The Capital Advantage – How Capital Requirements Put Small Insurers Behind The 8-Ball

 

This article originally published on InsNerds.com

Insurance is the most capital-intensive of all U.S. industries, according to our estimates, and building up market share requires substantial investment. The amount of capital required to compete also pushes the industry toward fewer and larger firms

 

It is commonly said that insurance is a capital intensive business. As I talk to people in the industry and professionals coming into insurance from outside the industry, such as technologists looking to disrupt the business model, I get the sense that they don’t really understand how crucial financial capital is to insurance. I’d like to try to explain why capital is the backbone of insurance and why disruption of the industry won’t be so easy for new entrants.

A Thought Experiment

Let’s do a thought experiment. You own a home with a replacement value of $250,000. You decide to insure your home with one of these new-fangled, fancy startup insurance companies. You are their first customer (for simplicity, assume no reinsurance…I’ll get to that shortly)

Question: how much capital would you desire they have on hand in case of a fire or claim?

If your answer isn’t $250,000 OR MORE, you are a playing blackjack with your home! You should expect that your insurer has enough capital to back you up and make you whole should a full loss occur. Once policyholders 2,3,4 and 5 sign up, YOU ALL should expect that your insurer has enough capital to back you all should you all experience full losses.

Doing some simple arithmetic shows that 20 homes with an average value of $250,000, means that $5 million of capital would be required to support those 20 homes. $5 million also happens to be the minimum surplus of capital required to start an insurance company in some states.

Stay with me for a little bit more arithmetic…let’s assume that those 20 policies average $1,000 in premium, for a total of $20,000. And also let’s assume that this insurer is a great underwriter and achieves a combined ratio of 50% on those policies, meaning an $10,000 underwriting profit. $10,000 divided by $5 million is 0.2%.

Oops.

That insurer took all that risk for a measly 20 policies and 0.2% return on capital when it could have gotten 2%-plus (as of this writing) parking it in risk-free treasuries.

To quote Julia Roberts in Pretty Woman:

Why would anyone take risk to get 0.2% when they can get 2% risk-free?? The answer is no one would. So why the heck would anyone ever form an insurance company from scratch?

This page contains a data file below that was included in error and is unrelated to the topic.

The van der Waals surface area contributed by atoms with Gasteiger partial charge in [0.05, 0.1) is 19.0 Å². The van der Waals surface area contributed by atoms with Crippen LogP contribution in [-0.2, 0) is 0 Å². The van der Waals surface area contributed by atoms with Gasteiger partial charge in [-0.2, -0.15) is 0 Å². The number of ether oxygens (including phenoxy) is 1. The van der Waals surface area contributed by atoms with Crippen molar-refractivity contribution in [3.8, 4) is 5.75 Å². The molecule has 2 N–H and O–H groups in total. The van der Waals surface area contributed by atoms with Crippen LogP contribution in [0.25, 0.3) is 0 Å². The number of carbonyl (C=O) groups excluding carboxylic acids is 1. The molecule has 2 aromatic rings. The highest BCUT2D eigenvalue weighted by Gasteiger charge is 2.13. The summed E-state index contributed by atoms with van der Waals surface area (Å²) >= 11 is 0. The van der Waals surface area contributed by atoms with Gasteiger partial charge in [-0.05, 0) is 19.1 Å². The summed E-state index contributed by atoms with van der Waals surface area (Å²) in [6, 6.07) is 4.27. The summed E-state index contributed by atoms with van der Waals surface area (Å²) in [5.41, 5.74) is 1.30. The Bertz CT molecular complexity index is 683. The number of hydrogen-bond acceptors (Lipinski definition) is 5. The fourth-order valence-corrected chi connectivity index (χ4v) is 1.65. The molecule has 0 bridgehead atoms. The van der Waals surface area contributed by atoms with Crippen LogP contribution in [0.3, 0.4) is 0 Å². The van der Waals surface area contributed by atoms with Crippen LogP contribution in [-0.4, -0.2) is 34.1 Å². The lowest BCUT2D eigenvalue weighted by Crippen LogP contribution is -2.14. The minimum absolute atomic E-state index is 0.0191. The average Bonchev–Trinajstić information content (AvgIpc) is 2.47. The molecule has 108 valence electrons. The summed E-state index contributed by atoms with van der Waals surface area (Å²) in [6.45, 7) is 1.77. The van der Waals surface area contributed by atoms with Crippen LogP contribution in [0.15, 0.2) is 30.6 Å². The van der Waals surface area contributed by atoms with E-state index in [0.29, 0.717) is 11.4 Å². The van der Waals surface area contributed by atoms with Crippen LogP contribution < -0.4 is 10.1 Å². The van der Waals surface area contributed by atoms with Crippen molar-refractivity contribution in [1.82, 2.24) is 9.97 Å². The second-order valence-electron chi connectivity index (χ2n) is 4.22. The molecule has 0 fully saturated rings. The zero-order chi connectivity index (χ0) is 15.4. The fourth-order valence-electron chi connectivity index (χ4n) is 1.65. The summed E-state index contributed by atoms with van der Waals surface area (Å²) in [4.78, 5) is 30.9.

The On The Ground Realities

Now let me step out of the hyperbole of my imaginary thought experiment. In the real world, two very important realities come to the rescue of small startup insurers.

First, as a startup grows, the likelihood of all policies realizing a full loss diminishes. This diminution of loss likelihood makes it possible for an insurance company to hold much (MUCH) less capital than the full sum of all of their collective policy limits combined. The biggest global insurance companies have literally trillions of dollars in aggregate insurance policies in force.Those trillions are being supported by capital bases in the billions. You heard that right. A large global insurer may have 1,000 times more exposure than capital! So why aren’t the regulators stepping in to stop this? Because while the total exposure to capital ratio may be very high, all insurers use sophisticated catastrophe and capital models to put the frequency and severity of loss in a framework that is mutually acceptable to regulators, rating agencies and the companies themselves. There is some science and a lot of art to this process, but the results is that growing big and spreading risk around in non-correlated ways such as diversifying by geography and product line is the best way for an small insurer to become a big insurer.

Second, small insurers are rescued from this capital dilemma by reinsurance. Reinsurance is insurance for insurance companies and is essentially a cheaper form of capital that insurers use to help manage the capital structure of their companies. No small insurer can survive without reinsurance; the return on capital without reinsurance is too small to justify the risks. But with reinsurance, small insurers can grow and diversify without exposing their precious capital to flukes of nature.